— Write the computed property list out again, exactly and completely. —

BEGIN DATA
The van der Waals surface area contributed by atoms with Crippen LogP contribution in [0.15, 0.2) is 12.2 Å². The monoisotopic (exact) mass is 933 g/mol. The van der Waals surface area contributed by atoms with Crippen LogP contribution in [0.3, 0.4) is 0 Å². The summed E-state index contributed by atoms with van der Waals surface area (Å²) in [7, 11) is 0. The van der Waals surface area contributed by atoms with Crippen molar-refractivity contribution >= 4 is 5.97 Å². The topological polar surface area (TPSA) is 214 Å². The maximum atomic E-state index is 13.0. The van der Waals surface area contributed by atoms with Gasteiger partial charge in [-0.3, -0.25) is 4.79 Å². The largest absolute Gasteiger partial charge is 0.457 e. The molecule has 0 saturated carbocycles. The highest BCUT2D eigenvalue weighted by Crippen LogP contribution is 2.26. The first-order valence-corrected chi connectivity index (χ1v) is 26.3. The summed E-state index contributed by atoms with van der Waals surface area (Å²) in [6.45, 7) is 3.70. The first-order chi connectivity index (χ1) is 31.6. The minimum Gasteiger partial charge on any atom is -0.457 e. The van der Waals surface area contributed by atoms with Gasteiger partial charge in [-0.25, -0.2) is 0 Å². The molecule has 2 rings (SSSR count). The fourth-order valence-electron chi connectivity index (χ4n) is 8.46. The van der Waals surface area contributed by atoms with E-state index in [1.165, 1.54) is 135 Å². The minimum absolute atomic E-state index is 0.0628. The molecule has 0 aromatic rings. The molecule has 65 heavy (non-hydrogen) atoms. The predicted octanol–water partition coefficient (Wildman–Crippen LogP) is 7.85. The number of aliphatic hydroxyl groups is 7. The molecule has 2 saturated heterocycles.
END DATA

The van der Waals surface area contributed by atoms with Crippen LogP contribution in [0.15, 0.2) is 12.2 Å². The monoisotopic (exact) mass is 933 g/mol. The van der Waals surface area contributed by atoms with Crippen LogP contribution in [0.3, 0.4) is 0 Å². The summed E-state index contributed by atoms with van der Waals surface area (Å²) in [7, 11) is 0. The van der Waals surface area contributed by atoms with Crippen molar-refractivity contribution >= 4 is 5.97 Å². The topological polar surface area (TPSA) is 214 Å². The maximum atomic E-state index is 13.0. The van der Waals surface area contributed by atoms with Gasteiger partial charge in [-0.3, -0.25) is 4.79 Å². The largest absolute Gasteiger partial charge is 0.457 e. The molecule has 0 saturated carbocycles. The highest BCUT2D eigenvalue weighted by Crippen LogP contribution is 2.26. The first-order valence-corrected chi connectivity index (χ1v) is 26.3. The summed E-state index contributed by atoms with van der Waals surface area (Å²) in [6.45, 7) is 3.70. The first-order chi connectivity index (χ1) is 31.6. The minimum Gasteiger partial charge on any atom is -0.457 e. The van der Waals surface area contributed by atoms with Gasteiger partial charge in [-0.25, -0.2) is 0 Å². The molecule has 2 rings (SSSR count). The fourth-order valence-electron chi connectivity index (χ4n) is 8.46. The van der Waals surface area contributed by atoms with E-state index in [1.165, 1.54) is 135 Å². The minimum absolute atomic E-state index is 0.0628. The molecule has 0 aromatic rings. The molecule has 65 heavy (non-hydrogen) atoms. The predicted octanol–water partition coefficient (Wildman–Crippen LogP) is 7.85. The number of aliphatic hydroxyl groups is 7. The molecule has 2 saturated heterocycles.